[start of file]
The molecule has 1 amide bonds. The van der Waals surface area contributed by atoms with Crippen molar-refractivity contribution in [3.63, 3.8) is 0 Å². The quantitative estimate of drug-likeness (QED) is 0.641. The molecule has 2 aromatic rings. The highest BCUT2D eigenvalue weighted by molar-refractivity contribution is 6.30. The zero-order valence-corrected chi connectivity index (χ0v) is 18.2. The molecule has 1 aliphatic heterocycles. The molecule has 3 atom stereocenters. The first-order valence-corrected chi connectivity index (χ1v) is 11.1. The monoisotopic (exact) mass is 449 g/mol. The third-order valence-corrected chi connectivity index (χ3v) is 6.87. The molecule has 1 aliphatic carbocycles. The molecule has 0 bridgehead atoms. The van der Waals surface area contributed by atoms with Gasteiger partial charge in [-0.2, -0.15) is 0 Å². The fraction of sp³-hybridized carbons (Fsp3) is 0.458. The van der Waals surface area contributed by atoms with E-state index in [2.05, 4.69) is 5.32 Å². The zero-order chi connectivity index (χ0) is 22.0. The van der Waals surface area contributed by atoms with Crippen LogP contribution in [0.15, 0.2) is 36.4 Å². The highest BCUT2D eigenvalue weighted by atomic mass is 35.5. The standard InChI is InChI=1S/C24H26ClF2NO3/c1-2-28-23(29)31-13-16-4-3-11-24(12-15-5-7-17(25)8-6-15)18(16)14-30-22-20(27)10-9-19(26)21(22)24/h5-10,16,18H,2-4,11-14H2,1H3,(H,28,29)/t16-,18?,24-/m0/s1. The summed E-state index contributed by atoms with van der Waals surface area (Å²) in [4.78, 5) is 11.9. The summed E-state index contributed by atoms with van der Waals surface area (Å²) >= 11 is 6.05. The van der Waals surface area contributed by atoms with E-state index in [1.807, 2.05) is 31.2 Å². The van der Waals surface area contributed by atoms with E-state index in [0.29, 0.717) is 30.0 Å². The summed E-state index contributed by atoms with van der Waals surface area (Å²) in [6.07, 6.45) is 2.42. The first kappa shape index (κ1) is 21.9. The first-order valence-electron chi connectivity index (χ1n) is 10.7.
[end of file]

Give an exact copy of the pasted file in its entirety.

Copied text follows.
The molecule has 1 amide bonds. The van der Waals surface area contributed by atoms with Crippen molar-refractivity contribution in [3.63, 3.8) is 0 Å². The quantitative estimate of drug-likeness (QED) is 0.641. The molecule has 2 aromatic rings. The highest BCUT2D eigenvalue weighted by molar-refractivity contribution is 6.30. The zero-order valence-corrected chi connectivity index (χ0v) is 18.2. The molecule has 1 aliphatic heterocycles. The molecule has 3 atom stereocenters. The first-order valence-corrected chi connectivity index (χ1v) is 11.1. The monoisotopic (exact) mass is 449 g/mol. The third-order valence-corrected chi connectivity index (χ3v) is 6.87. The molecule has 1 aliphatic carbocycles. The molecule has 0 bridgehead atoms. The van der Waals surface area contributed by atoms with Gasteiger partial charge in [-0.2, -0.15) is 0 Å². The fraction of sp³-hybridized carbons (Fsp3) is 0.458. The van der Waals surface area contributed by atoms with E-state index in [2.05, 4.69) is 5.32 Å². The zero-order chi connectivity index (χ0) is 22.0. The van der Waals surface area contributed by atoms with Crippen LogP contribution in [0.15, 0.2) is 36.4 Å². The highest BCUT2D eigenvalue weighted by atomic mass is 35.5. The standard InChI is InChI=1S/C24H26ClF2NO3/c1-2-28-23(29)31-13-16-4-3-11-24(12-15-5-7-17(25)8-6-15)18(16)14-30-22-20(27)10-9-19(26)21(22)24/h5-10,16,18H,2-4,11-14H2,1H3,(H,28,29)/t16-,18?,24-/m0/s1. The summed E-state index contributed by atoms with van der Waals surface area (Å²) in [4.78, 5) is 11.9. The summed E-state index contributed by atoms with van der Waals surface area (Å²) >= 11 is 6.05. The van der Waals surface area contributed by atoms with E-state index in [1.807, 2.05) is 31.2 Å². The van der Waals surface area contributed by atoms with E-state index in [0.29, 0.717) is 30.0 Å². The summed E-state index contributed by atoms with van der Waals surface area (Å²) in [6.07, 6.45) is 2.42. The first kappa shape index (κ1) is 21.9. The first-order valence-electron chi connectivity index (χ1n) is 10.7.